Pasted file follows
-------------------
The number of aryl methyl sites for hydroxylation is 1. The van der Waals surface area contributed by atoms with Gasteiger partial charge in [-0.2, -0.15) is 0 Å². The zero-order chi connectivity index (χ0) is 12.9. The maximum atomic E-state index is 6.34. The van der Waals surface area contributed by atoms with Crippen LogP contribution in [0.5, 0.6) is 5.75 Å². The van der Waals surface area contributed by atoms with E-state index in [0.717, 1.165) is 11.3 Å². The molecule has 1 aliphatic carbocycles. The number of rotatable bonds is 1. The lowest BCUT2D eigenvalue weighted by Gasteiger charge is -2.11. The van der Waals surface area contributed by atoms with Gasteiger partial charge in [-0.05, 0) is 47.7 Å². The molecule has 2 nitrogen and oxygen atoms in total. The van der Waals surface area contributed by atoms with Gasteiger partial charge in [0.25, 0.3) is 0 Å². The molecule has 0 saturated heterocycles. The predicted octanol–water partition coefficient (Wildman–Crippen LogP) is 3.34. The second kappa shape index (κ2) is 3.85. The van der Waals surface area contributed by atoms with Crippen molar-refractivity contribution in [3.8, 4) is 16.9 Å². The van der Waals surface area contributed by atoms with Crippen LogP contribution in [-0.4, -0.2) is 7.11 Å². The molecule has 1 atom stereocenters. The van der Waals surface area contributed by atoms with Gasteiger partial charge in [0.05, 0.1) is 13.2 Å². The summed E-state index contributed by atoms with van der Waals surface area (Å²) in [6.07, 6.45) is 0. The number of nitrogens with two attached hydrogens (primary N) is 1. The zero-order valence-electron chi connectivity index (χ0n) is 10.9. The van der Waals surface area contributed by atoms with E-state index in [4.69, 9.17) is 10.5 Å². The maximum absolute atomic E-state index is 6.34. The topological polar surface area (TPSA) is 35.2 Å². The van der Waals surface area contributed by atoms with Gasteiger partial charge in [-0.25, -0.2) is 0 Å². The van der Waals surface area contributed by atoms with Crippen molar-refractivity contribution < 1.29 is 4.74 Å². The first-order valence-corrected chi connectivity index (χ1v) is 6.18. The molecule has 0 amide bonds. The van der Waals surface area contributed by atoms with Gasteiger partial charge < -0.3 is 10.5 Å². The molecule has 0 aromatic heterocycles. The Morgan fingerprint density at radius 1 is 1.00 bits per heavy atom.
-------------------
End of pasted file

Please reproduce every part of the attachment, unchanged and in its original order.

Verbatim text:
The number of aryl methyl sites for hydroxylation is 1. The van der Waals surface area contributed by atoms with Gasteiger partial charge in [-0.2, -0.15) is 0 Å². The zero-order chi connectivity index (χ0) is 12.9. The maximum atomic E-state index is 6.34. The van der Waals surface area contributed by atoms with Crippen LogP contribution in [0.5, 0.6) is 5.75 Å². The van der Waals surface area contributed by atoms with E-state index in [0.717, 1.165) is 11.3 Å². The molecule has 1 aliphatic carbocycles. The number of rotatable bonds is 1. The lowest BCUT2D eigenvalue weighted by Gasteiger charge is -2.11. The van der Waals surface area contributed by atoms with Gasteiger partial charge in [-0.05, 0) is 47.7 Å². The molecule has 2 nitrogen and oxygen atoms in total. The van der Waals surface area contributed by atoms with Gasteiger partial charge in [0.25, 0.3) is 0 Å². The molecule has 0 saturated heterocycles. The predicted octanol–water partition coefficient (Wildman–Crippen LogP) is 3.34. The second kappa shape index (κ2) is 3.85. The van der Waals surface area contributed by atoms with Crippen molar-refractivity contribution in [3.8, 4) is 16.9 Å². The van der Waals surface area contributed by atoms with Crippen LogP contribution in [-0.4, -0.2) is 7.11 Å². The molecule has 1 atom stereocenters. The van der Waals surface area contributed by atoms with Gasteiger partial charge in [0.05, 0.1) is 13.2 Å². The summed E-state index contributed by atoms with van der Waals surface area (Å²) in [6.07, 6.45) is 0. The number of nitrogens with two attached hydrogens (primary N) is 1. The zero-order valence-electron chi connectivity index (χ0n) is 10.9. The van der Waals surface area contributed by atoms with E-state index in [4.69, 9.17) is 10.5 Å². The maximum absolute atomic E-state index is 6.34. The topological polar surface area (TPSA) is 35.2 Å². The van der Waals surface area contributed by atoms with Gasteiger partial charge in [-0.25, -0.2) is 0 Å². The van der Waals surface area contributed by atoms with Crippen molar-refractivity contribution < 1.29 is 4.74 Å². The first-order valence-corrected chi connectivity index (χ1v) is 6.18. The molecule has 0 amide bonds. The van der Waals surface area contributed by atoms with Gasteiger partial charge < -0.3 is 10.5 Å². The molecule has 0 aromatic heterocycles. The Morgan fingerprint density at radius 1 is 1.00 bits per heavy atom.